4/10 Omega Men
Well that was surprisingly familiar.
Oblivion takes place 60 years after we fought back the aliens who invaded our planet. Though we ultimately won the war, countless lives were lost and the Earth was left a radioactive wasteland. As for the survivors, they decided it was as good a time as any to jump ship and started a new life over on Titan, the sixth moon of Saturn. Back on Earth, one man with a mean case of amnesia serves as a maintenance crew of sorts for some space-age mega-structures that are turning our oceans into fuel for future use on Titan. It’d be a pretty easy gig if it weren’t for the leftover aliens (or “scavs” as they’re called) that keep sabotaging things, but our guy’s up for the challenge. But the more time that passes, the smarter these scavs become. Before he knows it, his simple job ain’t so simple anymore, and as his memory starts to return, his world begins to change.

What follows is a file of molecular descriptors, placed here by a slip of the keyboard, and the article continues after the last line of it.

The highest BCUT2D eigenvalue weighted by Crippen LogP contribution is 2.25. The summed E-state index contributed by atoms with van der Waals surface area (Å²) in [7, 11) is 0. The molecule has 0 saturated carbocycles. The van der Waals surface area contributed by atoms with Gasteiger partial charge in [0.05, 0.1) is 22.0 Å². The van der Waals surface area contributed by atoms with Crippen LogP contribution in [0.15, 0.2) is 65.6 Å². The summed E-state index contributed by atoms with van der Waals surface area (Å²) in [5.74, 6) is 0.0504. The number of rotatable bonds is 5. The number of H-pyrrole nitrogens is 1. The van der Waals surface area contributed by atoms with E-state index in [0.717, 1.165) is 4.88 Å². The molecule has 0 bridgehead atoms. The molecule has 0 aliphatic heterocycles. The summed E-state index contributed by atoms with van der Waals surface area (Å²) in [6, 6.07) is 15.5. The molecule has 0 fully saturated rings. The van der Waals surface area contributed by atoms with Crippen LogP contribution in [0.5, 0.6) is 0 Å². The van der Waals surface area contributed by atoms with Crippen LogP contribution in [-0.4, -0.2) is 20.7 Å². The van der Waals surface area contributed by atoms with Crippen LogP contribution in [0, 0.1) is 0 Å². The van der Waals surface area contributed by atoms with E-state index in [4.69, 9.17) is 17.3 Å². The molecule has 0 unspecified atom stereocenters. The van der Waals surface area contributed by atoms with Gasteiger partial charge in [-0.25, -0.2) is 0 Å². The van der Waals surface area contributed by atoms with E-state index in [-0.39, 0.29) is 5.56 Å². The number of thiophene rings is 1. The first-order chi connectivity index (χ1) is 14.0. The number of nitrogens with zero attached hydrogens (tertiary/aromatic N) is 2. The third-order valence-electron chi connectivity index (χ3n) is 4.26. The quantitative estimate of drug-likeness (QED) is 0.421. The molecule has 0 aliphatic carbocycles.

If this is all sounding a little familiar, then go to the front of the class and give yourself a gold star, friend. Because as intriguing as this all may sound and as purdy as these screen grabs may be, I’ve been having a hard time thinking back on Oblivion without thinking about the movies it reminds me of. So for any of you who are the least bit familiar with some of the all-time sci-fi greats, then prepare yourself for a some déjà vu. We’ve got a Frankenscript on our hands.
“A Frankenscript?!” you scream, the blood rushing from your face. That’s right, little Johnny, and you’d best get to hiding yo’ kids and hiding yo’ wife if you know what’s good for ya’.